David Feherty Knows How To Tell A Golf Joke
The audience in Wilkes-Barre, Pa., was limp from laughing when David Feherty announced, "And now for some jokes." Feherty's "Off Tour" one-man show had thus far been a cacophony of blue one-liners and risqué anecdotes. Now he was venturing into dangerous territory: the standard golf joke. The Edsel of humor. The blunt instrument of grillroom bores.
Someone in the darkened hall muttered, "Oh, no."
Feherty ignored him. He told a joke involving sex with a horse, then one about a drunk being passed on the street by two nuns. Then, taking the audience by the hand, he made a case for reviving the golf joke, of restoring the majesty it held in the pre-digital age.
"Growing up in Ireland, telling jokes was a big part of life," he said. "Still is. I grew up in an atmosphere where we made fun of people all the time, sometimes in a dark way. All humor is about perspective, about how important one thing is in relation to another. The way people react to jokes tells you a lot about who they are. When I liken Colin Montgomerie to Mrs. Doubtfire and he's not amused, it shows he doesn't get it."
Feherty believes most golf jokes are told too slowly. A long-form joke must be told quickly enough to fit between sips of whiskey. If someone takes a sip mid-joke, either the joke is too long, or the whiskey is very good. Feherty offered an example of a long-form joke told snappily.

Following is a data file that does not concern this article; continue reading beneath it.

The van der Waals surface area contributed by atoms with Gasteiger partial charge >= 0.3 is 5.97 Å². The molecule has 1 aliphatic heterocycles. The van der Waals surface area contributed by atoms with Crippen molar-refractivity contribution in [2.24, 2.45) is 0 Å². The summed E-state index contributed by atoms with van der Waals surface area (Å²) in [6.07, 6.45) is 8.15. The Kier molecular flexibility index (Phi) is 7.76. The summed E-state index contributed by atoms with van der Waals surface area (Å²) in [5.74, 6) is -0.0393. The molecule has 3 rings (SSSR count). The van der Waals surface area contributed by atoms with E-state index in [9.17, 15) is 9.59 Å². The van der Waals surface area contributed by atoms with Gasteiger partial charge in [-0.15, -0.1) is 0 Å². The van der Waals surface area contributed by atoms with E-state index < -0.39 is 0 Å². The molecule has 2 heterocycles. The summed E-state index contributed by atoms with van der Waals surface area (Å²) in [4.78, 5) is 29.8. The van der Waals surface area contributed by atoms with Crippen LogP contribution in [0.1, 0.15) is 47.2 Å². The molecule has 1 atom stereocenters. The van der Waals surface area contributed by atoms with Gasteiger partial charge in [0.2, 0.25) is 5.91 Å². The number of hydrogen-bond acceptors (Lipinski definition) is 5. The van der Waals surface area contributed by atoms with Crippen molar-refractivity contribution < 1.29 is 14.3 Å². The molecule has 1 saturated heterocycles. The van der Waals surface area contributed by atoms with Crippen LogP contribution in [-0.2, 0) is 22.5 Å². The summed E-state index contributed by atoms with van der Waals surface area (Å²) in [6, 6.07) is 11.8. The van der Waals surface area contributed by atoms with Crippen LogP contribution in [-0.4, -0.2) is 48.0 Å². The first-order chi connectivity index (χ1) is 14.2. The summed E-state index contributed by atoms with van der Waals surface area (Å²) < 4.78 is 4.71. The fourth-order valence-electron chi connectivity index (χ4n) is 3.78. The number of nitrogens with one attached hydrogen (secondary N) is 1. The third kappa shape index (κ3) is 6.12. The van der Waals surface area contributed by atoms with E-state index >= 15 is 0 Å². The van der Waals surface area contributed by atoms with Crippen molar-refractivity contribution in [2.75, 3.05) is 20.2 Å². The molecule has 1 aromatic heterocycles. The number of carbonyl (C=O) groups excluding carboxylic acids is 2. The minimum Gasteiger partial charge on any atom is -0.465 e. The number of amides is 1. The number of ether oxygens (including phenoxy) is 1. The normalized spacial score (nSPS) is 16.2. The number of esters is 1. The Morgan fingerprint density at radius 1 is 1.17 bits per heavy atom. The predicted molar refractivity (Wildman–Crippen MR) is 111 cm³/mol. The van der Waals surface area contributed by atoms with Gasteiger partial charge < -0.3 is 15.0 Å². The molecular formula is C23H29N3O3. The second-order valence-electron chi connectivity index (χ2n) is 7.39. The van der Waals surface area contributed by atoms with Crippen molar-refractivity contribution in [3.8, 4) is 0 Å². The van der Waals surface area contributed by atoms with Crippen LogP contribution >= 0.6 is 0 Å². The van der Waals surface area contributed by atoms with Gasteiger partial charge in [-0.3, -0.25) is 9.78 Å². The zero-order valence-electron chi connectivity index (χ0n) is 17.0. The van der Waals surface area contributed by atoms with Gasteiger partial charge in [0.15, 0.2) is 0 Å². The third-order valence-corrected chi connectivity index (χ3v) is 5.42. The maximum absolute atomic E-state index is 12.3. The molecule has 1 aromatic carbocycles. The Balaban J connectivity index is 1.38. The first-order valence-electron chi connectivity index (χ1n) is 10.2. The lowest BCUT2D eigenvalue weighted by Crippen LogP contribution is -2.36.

"My father is playing a weekend round with his doctor. He tells him, 'I've been having trouble sleeping. Can you prescribe me a pill?' The doctor says it isn't necessary. 'When you go to bed, simply play a round of golf in your head. It's like counting sheep.' The next week they play again. The doctor asks my dad how it went. My dad answers, 'On the first hole, I hit a driver and 6-iron, then made the putt. The second hole, a par 5, I belted a 3-wood onto the apron, then chipped in for eagle. On the short par-4 third, I skied my tee shot, chunked a 9-iron onto the edge, then made the longest putt of my life. So I started 3-3-3.' The doctor says, 'Spectacular. Keep going.' My dad continues, 'On the fourth, I sliced my tee shot into the trees.' The doctor, concerned, asks, 'What happened next?' And my dad says, 'I spent the rest of the night awake looking for my ball.' "
A golf joke doesn't have to be about golf. It's enough that it be told by a golfer. Feherty then demonstrated a favorite shorty:
"Ryan and Murphy are out fishing in the boat. Ryan says, 'Hey, Murph, why is it that scuba divers fall backward when they go into the water?' And Murphy says, 'Because if they fell forward, they'd still be in the boat.' "
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